Somalia Meteorite - Researchers Discover Two New Extraterrestrial Minerals
After analyzing a piece of the 15-ton Somalia meteoritethat crashed in east Africa, a team of Canadian scientists claims to have identified two new minerals, with a third in the works. The meteorite, the seventh biggest reported at nearly 2 meters wide, was uncovered in Somalia in 2020, but local camel herders believe it was well known to them for years and titled Nightfall in their songs and ballads.
Dr. Chris Herd, a curator of the collection and professor in the department of earth and atmospheric sciences, said that he had come across some "strange" minerals when sorting the rocks. Andrew Locock, who runs the university's electron microprobe lab, was tasked with looking into it after being contacted by Herd.
However, El Ali was the name given by Western scientists to the alien rock since it was discovered close to the town of El Ali in the Hiiraan area. The University of Alberta's meteorite collection received a 70-gram sample of the iron-based meteorite for identification.
They name it Nightfall, and claim that it has been referenced in songs, dances, and poetry for at least five generations. Knives are sharpened with it now. The new minerals have been given the names elaliite and elkinstantonite.
Their identification was made by researchers at the University of Alberta who studied a chunk of the 15-ton meteorite (approximately 90% iron and nickel) that weighed in at just 70 grams. Elaliite recognizes the meteorite's discovery site in Somalia's El Ali area, while elkinstantonite is named for NASA astrogeologist Lindy Elkins-Tanton.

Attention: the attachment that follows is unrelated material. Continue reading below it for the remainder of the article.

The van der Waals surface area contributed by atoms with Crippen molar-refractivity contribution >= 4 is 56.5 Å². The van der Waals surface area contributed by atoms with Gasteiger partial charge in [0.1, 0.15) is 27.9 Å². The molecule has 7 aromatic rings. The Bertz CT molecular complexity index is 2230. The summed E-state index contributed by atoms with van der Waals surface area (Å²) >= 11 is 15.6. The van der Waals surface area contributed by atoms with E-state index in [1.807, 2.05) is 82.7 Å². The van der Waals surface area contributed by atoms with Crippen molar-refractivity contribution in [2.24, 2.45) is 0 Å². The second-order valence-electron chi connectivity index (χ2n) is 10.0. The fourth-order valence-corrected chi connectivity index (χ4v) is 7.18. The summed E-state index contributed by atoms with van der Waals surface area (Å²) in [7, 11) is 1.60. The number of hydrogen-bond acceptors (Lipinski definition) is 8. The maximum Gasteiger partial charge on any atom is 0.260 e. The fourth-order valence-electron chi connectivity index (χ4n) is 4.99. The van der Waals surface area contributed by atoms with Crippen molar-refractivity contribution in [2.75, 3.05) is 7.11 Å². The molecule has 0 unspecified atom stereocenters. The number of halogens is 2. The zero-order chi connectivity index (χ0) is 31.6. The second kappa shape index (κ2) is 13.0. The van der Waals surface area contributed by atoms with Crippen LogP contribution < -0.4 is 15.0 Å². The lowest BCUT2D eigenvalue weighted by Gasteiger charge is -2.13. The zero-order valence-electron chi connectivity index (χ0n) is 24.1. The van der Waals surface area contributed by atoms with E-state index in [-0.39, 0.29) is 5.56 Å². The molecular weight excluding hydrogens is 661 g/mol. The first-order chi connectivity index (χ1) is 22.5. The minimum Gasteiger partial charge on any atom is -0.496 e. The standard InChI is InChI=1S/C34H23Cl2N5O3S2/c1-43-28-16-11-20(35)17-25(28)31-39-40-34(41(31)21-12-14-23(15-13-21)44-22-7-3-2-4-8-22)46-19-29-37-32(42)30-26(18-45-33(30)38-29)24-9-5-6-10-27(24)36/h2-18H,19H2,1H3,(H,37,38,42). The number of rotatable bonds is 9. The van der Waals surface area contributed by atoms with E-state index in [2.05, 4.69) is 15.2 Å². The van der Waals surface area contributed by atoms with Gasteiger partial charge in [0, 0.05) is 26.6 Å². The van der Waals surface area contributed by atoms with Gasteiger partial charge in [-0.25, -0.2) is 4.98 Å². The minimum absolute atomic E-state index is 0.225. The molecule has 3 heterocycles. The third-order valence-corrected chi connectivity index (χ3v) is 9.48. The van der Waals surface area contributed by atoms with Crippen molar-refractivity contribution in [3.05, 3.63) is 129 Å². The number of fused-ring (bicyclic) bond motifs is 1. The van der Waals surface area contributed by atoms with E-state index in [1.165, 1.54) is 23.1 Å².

Lindy has done a lot of work on how the cores of planets form, how these iron nickel cores form, and the closest analogue we have are iron meteorites. So it made sense to name a mineral after her and recognise her contributions to science.- Prof Chris Herd, University of Alberta
A third, as-yet-unnamed mineral, is being investigated by the university's experts who now seek to get their hands on more of the meteorite - not just to see what else they could uncover, but also how it might be utilized on Earth.
Herd noted that similar minerals had been synthesized in the 1980s in the lab but had never been recorded as occurring in nature, and he speculated that the new minerals might help shed light on the inner workings of "nature's laboratory" and have applications not yet imagined. The data on a third mineral with undiscovered potential is now being analyzed.
Whenever there's a new material that's known, material scientists are interested too because of the potential uses in a wide range of things in society.- Prof Chris Herd, University of Alberta
The research team will now investigate the minerals' potential material science applications. Future scientific findings from the meteorite, though, may be challenging. Somalia meteorite has been sent to China in the hopes of finding a buyer, although this might reduce the amount of time scientists spend studying the space rock.